why can't we focus

Why Can’t We Focus?: Information, Digital Consumption and Mental Health

With the advent of popular social media apps like TikTok and Instagram, the problem of decreasing attention span among the general population has become a significant part of public discourse, as well as a palpable collective experience. Short-form content being responsible for modern attention-deficiency symptoms seems a simple correlation to draw, after all, it is easy to think that children cannot concentrate on their homework because they are “always on their phone”. And just maybe, if we decide to look deeper, we might find out why can't we focus.

The Desire to ‘Know’ Everything

The Age of Information, beginning with the invention of the telegram system, has revolutionised how we receive, perceive and understand knowledge. Visualisation of information through digital photography and videography has further escalated the constant demand for new and exciting information. As a result, people have begun to conflate the concepts of ‘information’ and ‘knowledge’, taking one as synonymous with the other.

When information is mistaken for knowledge, and being well-informed equates to being knowledgable, as inhabitants of a competitive market economy, we harp on any information as determinants of knowledgeability and, by extension, our intelligence. Corporations and marketing companies, tuned in to this collective phenomenon, bank on every piece of information and mete them out as sensational and often borderline incorrect headlines, providing short-term engagement at best. In the long term, this leaves us with superficial facts without an in-depth understanding of what they mean in the larger context of the real world.

The gamut of fragmented and detached information available to us, at our fingertips every moment of our daily lives, can be jarringly disparate and create disengagement with the real issues of the world around us. However, on a slightly brighter side, it might also have turned us into smarter consumers who have learned how to filter out undesirable and unnecessary information by simply scrolling away.

Articles across the web commonly cite the infamous Microsoft study, which boldly and somewhat inaccurately states that “humans now have a shorter attention span than a goldfish”, dropping from 12 seconds in 2000 to 8 seconds in 2021. Although several scientific articles have already debunked this myth, it is still worth questioning whether our attention span is falling or if the world around us is becoming more and more distracting.

Scrolling Your Problems Away

It is true that modern consumers of digital media are better at identifying what they want and don’t want to engage with. However, the ability to differentiate between relevant and irrelevant content does not necessarily stop them from spending hours on end doom-scrolling into oblivion. Therefore, it must be less about the fact that our attention spans are getting shorter and more that something compels us to pick up our phones just to be carried through disjointed pieces of audio-visual information.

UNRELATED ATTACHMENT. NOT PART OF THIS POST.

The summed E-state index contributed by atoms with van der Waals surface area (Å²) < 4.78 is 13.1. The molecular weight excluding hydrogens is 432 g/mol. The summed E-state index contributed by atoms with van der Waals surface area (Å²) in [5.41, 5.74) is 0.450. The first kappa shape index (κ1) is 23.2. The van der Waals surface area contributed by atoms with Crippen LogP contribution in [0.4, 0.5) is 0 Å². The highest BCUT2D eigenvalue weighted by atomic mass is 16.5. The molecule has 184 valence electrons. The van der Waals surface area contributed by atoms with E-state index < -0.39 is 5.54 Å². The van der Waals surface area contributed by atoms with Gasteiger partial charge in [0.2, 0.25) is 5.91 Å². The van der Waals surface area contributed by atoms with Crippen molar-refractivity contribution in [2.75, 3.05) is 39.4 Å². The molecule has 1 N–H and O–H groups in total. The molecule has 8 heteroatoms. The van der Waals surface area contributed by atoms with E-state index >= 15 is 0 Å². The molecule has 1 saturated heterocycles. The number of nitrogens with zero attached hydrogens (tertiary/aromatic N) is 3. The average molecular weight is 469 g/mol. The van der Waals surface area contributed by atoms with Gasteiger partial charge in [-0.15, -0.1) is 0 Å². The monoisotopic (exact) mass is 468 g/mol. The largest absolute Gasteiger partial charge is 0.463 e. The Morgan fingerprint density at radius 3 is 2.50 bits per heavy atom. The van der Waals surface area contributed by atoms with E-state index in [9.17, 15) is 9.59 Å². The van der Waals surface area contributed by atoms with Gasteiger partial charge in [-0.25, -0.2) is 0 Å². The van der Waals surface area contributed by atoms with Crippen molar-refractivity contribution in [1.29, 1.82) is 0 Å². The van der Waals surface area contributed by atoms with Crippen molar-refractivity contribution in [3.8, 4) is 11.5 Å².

Scientific research over the past years has found a connection between digital addiction and negative feelings associated with poor mental health. Mental health issues are not exclusive to the current times. However, what separates the past from the present collective scenario is how it has become normalised as a pervasive social phenomenon. The glorification of hustle culture and cut-throat corporate competitiveness have perpetuated the idea that negative emotions like constant stress and anxiety are a normal part of human life.

It makes sense then that in the meagre intervals of time available for resting and winding down, people choose the phone instead of sitting and processing their feelings in a healthy and productive way. The availability of short-form content provides the immediate relief and instantaneous pleasure that long-term remedies fail to provide. The compartmentalised structure of the average modern daily routine does not make space for nurturing conducive habits, making it much easier to let ourselves get sucked into the information whirlpool of social media and the web.

Our willingness to subject ourselves to the onslaught of information, no matter how arbitrary, also comes from a place of resistance to any present impending task that we might subconsciously associate with negative emotions. This results in the common phenomenon of procrastination, which productivity gurus and motivational speakers online have widely and falsely presented as a personal fault fixable with to-do lists and Pomodoro timers.

Once we accept that the problem is not with our attention spans or our awareness of what is important and what is not but is rooted in a much deeper social cause, we begin to realise our triple role as generators, participants and victims in the endless cycle of production and consumption that governs the world. The next step would be to take charge of this cycle and become conscious consumers capable of consuming content critically rather than with a passive detachment and, when necessary, even turning away from it.

What are your views? Let us know in the comment section. If you have burning thoughts or opinions to express, please feel free to reach out to us at larra@globalindiannetwork.com

Anuska Saha

Anuska Saha is an aspiring academician and musician pursuing her Master's in English. A passionate book enthusiast and a singer-musician, she navigates the realms of academia and creativity with equal enthusiasm.

Leave a Reply

Your email address will not be published.

Latest from Opinion